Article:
Canada East

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Canada East (French: Canada-Est) was the eastern portion of the United Province of Canada. It consisted of the southern portion of the modern-day Canadian Province of Quebec, and was primarily a French-speaking region.

Formerly a colony called the Province of Lower Canada, based on Lord Durham's report it was merged with the Province of Upper Canada (present-day southern portion of the Province of Ontario) to create the United Province of Canada.

The most important farm products were potatoes, rye, buckwheat, maple sugar, and livestock. When it came time to confederate the Francophones were nervous because they did not want to lose their French heritage.[citation needed] They were afraid that it would be overwhelmed by the English. At the time of confederation, 1867, Montreal was the biggest city in the British North American colonies.[citation needed]

Due to heavy immigration, the population of English-speaking residents of Canada West soon outstripped Canada East. Under the Act of Union, 1840, however, the seats in the house were evenly divided between Canada East and Canada West.

By the late 1850s all the land of Canada West had been bought.[citation needed] The next frontier was west of Lake Superior. However, this land was owned by the Hudson’s Bay Company. Most in Canada East resisted the takeover of this land, as it would have changed the balance of the seats in the legislature.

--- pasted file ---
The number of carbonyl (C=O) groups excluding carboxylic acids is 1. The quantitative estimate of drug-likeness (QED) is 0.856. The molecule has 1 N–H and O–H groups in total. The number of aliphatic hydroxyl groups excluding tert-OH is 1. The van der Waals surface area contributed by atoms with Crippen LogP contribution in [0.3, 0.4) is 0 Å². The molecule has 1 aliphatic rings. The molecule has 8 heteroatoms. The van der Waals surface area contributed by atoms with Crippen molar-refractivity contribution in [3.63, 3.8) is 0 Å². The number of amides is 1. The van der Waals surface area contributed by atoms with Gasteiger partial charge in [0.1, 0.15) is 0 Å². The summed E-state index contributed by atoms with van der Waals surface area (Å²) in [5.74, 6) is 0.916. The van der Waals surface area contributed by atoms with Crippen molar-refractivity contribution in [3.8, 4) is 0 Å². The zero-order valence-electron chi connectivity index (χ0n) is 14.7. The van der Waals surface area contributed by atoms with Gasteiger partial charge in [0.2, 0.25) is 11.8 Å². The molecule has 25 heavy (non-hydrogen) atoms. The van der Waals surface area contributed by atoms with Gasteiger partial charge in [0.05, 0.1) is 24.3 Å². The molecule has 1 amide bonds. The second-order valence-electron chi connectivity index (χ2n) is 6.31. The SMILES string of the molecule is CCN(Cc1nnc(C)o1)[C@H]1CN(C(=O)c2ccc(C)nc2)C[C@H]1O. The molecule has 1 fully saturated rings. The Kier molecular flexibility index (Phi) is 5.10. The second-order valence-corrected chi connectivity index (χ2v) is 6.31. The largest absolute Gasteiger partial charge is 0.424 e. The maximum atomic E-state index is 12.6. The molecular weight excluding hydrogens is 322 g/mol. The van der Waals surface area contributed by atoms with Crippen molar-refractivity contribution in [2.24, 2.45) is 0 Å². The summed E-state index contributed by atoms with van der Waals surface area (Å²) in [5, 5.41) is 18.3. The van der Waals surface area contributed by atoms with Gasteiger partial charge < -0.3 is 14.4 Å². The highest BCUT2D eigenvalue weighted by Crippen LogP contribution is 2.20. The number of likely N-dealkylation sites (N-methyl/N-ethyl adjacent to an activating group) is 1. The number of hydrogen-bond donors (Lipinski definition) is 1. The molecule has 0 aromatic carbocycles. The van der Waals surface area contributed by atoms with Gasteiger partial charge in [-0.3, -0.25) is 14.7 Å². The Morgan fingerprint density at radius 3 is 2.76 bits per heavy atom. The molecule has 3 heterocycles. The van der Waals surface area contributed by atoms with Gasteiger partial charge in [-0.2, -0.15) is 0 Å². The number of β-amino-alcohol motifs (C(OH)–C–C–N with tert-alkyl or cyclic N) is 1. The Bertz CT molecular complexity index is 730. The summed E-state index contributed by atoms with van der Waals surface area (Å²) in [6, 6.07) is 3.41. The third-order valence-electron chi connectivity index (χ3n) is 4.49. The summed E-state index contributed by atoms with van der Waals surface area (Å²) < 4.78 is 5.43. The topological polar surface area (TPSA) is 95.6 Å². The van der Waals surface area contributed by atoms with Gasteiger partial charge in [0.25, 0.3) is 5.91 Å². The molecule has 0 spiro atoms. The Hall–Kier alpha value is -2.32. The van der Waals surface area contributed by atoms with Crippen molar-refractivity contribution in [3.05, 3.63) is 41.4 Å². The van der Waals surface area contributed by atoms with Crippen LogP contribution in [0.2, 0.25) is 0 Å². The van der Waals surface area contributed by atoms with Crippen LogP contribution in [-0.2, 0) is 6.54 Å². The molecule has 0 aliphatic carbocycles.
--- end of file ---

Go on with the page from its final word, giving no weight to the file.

The St. Lawrence River was full of ice for half the year. For that half of the year goods had to be transported on American railways. A railway through Canada East to Halifax would provide an all-British route for trade and defence.

By the 1860s, the Grand Trunk Railway was about $72 million in debt.[citation needed] Its annual income was about $200.[citation needed] Partly because of this, the Province of Canada pulled out of the negotiations for the Intercolonial Railway.

Only 20% of Canada East's residents lived in the city[citation needed], the rest were all farmers or habitants as they called themselves. They made their own stone houses and wooden furniture. Their clothes were homemade and their food was grown on the farms.

At the time of Confederation (1867) Montreal was the largest city of the British North American colonies, with a population of 107,225.[citation needed] Some of the richest people in Canada lived in Montreal.

There was a danger of Fenian raids along the Canadian-American border south and east of Montreal.

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